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What you need to know about the novel coronavirus

Posted at 1:30 PM, Feb 25, 2020
and last updated 2020-04-08 02:15:47-04

The Center for Disease Control issued a warning for coronavirus outbreaks in the United States on Tuesday morning saying an outbreak is inevitable.

“It’s not so much of a question of if this will happen anymore but rather more of a question of exactly when this will happen,” Dr. Nancy Messonnier, director of the National Center for Immunization and Respiratory Diseases, said in a news briefing.


Why is novel coronavirus different?

-- It may have jumped from a snake in Wuhan. Normally, bats are the culprits.

-- It then became transmissable from human to human, which is very rare.

-- An infected person may not show symptoms for up to 14 days after exposure.

  • There are more than 80,200 confirmed cases worldwide and at least 2,704 deaths.
  • There have been 53 confirmed cases in the United States. Most of these cases are among the passengers that were on the Diamond Princes cruse ship.
  • CDC also advises local communities and cities to "modify, postpone or cancel mass gatherings" if needed and businesses should cancel meetings and conferences and arrange for employees to work from home if possible.
  • The CDC is hopeful that the coronavirus outbreak is seasonal like the flu and will subside in the summer.
  • If there is an outbreak in the U.S., disruptions to everyday life could be severe, according to CDC.
  • 12 states and localities in the US currently have the capability to test for the virus.
  • The coronavirus outbreak could force cancellation of 2020 Tokyo Games, they have approximately 3 months to decide.
  • Despite China's efforts, they have not been able to keep the illness from spreading to 35 countries.
  • The economic fallout appears "much worse" than SARS, which cost the global economy approximately $40 billion.
  • The U.S. currently has a stockpile of 30 million surgical masks, but country may need 300 million for health workers.

RELATED: US confirms 53 cases, CDC outlines pandemic planning


Fever, cough, runny nose, sore throat and trouble breathing.

Older people and people with pre-existing medical conditions are at the most risk.


  • Stay aware of what is happening in your community or any place you travel on a regular basis.
  • Wash your hands frequently with an alcohol-based hand rub or with soap and water. Make sure to wash for at least 20 seconds.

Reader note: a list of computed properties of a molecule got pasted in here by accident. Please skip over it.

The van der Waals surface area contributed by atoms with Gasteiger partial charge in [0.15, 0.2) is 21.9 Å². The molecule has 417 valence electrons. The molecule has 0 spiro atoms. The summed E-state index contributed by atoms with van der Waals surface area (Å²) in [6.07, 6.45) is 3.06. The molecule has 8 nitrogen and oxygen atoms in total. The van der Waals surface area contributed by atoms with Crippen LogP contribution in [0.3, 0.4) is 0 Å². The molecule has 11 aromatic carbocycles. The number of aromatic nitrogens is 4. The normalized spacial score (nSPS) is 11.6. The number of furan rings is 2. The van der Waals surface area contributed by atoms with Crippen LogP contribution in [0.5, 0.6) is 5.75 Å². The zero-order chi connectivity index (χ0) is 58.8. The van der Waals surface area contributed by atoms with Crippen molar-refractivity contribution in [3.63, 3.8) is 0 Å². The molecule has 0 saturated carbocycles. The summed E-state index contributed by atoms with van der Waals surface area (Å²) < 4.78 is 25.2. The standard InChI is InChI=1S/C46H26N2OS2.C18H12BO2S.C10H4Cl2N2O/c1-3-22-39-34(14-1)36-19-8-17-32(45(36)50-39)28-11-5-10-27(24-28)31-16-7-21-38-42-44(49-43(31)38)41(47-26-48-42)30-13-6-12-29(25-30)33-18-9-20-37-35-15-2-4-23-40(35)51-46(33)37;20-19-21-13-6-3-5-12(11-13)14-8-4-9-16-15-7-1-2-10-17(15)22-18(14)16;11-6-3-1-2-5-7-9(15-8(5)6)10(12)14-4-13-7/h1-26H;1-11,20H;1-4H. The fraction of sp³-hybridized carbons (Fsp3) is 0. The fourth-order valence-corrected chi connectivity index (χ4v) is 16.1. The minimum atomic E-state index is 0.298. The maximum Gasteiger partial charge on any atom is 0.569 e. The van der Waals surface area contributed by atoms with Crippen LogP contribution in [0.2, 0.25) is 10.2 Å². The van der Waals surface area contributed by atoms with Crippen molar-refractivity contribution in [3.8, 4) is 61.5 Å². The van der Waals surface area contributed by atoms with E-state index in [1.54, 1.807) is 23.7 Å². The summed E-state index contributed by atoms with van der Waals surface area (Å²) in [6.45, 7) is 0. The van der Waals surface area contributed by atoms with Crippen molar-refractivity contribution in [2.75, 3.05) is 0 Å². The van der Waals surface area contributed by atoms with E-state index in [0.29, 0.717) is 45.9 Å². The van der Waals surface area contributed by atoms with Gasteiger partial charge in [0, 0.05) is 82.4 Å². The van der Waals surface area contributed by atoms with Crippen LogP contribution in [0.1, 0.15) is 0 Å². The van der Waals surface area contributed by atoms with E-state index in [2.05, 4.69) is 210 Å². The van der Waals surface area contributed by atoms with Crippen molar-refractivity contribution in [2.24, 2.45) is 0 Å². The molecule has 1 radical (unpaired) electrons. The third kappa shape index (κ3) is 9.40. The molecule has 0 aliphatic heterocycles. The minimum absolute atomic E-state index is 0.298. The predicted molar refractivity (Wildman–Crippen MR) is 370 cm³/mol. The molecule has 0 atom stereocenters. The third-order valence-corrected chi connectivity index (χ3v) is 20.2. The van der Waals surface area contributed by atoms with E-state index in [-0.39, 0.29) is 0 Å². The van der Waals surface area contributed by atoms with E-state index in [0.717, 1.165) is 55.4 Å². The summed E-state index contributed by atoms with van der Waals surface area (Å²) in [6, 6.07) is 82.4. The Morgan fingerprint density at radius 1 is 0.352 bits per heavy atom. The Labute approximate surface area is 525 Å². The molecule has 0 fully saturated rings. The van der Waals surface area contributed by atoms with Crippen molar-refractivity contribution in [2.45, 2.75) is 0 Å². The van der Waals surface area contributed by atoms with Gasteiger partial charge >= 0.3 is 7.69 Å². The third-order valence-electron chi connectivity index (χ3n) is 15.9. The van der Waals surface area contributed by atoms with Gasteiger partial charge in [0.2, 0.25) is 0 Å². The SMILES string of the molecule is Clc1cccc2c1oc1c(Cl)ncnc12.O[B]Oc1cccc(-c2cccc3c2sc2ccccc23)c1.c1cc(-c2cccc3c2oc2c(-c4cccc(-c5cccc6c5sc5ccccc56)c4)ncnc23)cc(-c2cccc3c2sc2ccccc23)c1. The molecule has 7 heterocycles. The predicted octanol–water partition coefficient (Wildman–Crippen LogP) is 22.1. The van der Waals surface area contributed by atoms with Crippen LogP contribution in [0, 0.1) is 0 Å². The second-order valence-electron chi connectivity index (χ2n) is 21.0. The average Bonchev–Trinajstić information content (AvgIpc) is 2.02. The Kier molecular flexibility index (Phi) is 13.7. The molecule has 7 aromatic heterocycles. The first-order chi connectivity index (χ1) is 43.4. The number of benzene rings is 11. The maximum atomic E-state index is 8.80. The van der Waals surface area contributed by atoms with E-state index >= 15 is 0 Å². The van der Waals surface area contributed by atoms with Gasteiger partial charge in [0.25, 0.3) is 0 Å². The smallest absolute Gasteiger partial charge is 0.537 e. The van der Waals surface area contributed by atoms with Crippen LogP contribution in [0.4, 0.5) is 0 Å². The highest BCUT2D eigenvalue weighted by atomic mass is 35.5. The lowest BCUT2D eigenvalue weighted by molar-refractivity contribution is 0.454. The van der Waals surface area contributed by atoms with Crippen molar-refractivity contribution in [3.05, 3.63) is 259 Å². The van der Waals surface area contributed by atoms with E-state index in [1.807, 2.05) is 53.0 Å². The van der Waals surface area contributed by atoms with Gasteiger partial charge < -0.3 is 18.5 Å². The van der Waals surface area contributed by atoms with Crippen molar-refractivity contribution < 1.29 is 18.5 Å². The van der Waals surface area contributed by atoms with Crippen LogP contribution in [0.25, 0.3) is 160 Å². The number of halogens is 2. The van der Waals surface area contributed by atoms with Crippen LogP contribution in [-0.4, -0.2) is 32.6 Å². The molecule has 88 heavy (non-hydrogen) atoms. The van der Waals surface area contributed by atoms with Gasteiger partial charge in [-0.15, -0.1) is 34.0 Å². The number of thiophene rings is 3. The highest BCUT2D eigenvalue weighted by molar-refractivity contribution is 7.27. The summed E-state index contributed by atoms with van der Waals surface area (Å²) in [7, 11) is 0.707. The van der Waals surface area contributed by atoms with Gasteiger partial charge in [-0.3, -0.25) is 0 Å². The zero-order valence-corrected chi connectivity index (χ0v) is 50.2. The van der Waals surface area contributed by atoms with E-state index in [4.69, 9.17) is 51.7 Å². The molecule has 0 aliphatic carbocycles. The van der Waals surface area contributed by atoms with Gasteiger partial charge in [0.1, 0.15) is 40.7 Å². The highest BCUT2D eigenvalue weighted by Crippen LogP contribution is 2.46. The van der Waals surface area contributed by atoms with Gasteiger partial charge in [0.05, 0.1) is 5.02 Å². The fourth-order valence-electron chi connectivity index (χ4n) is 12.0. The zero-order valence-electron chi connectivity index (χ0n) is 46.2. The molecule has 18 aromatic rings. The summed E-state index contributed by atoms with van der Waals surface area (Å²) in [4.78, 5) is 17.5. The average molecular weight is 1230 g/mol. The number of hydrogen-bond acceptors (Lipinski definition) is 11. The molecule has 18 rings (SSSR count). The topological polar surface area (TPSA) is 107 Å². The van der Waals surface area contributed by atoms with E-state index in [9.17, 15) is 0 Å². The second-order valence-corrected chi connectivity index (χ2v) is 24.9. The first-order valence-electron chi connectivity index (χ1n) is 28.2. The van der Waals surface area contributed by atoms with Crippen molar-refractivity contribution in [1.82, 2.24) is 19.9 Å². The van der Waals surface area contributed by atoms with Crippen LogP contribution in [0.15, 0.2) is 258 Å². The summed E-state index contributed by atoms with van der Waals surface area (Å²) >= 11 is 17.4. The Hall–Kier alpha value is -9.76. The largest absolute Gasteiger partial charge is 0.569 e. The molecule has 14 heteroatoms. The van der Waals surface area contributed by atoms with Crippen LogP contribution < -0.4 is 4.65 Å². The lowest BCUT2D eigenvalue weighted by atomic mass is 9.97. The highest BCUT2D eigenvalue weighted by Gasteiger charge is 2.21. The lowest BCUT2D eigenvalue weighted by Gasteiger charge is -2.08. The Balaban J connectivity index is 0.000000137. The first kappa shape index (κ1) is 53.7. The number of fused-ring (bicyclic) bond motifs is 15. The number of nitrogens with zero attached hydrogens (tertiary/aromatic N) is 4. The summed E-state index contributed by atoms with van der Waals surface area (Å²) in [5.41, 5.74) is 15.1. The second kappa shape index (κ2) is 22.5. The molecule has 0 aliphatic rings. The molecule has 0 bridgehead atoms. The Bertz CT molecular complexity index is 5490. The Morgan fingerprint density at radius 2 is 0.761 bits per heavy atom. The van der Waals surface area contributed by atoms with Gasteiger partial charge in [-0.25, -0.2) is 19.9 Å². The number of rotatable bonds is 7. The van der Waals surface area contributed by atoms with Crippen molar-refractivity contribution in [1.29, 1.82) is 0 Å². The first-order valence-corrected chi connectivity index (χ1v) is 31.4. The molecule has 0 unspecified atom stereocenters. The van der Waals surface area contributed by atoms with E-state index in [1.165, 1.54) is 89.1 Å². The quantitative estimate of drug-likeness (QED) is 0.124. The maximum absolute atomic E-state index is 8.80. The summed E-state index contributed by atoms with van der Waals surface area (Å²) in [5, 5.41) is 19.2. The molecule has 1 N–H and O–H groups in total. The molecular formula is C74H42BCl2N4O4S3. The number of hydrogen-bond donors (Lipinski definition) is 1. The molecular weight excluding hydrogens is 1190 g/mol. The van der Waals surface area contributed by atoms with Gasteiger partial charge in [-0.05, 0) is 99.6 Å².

• Take a multivitamin and 50mg of Zinc per day, which will help inhibit viruses like coronavirus.
  • Avoid touching eyes, nose and mouth.
  • Maintain at least 3 feet of distance between yourself and anyone who is coughing and/or sneezing.
  • If you are the one coughing and/or sneezing, cover your mouth and nose with your bent elbow or tissue. Throw away tissue immediately.
  • Clean surfaces you touch often both at home and at work, especially if they are touched by other people.
  • Cook raw foods thoroughly.
  • If you have a fever and/or difficulty breathing, contact a doctor immediately. If possible, you should call first and let them know what is happening.
  • Avoid visiting live markets in areas that have recently had new coronavirus cases and avoid contact with live animals and any surfaces they may have touched.
  • Avoid nonessential travel to China or any other place that has an outbreak.

How long can coronavirus live on surfaces?

How long can coronavirus live on surfaces?


  • You will not catch the coronavirus from parcels and letters from China or any country where there has been an outbreak.
  • Putting bleach under your nose will not stop you from getting the coronzvirus and can be dangerous if used on skin.
  • Rinsing your nostrils out with saline will not protect you from coronavirus. There is limited evidence it will help you recover more quickly from common cold.
  • Spraying alcohol all over your body will not kill viruses that have already enterted your body.
  • Hand dryers are not effective in killing COVID-19.
  • Sesame oil does not kill the new coronavirus.
  • UV lamps also should not be used to sterilize hands or other areas of skin.
  • Gargling mouthwash will not protect your from the coronavirus.
  • Eating garlic also will not protect you from the coronavirus.
  • The World Health Organization says there no evidence to suggest household pets (cats and dogs) can be infected with the new coronavirus.
  • Vaccines against pneumonia and influenza do not protect you from the coronavirus. However, you should get them because the flu kills thousands of people every year.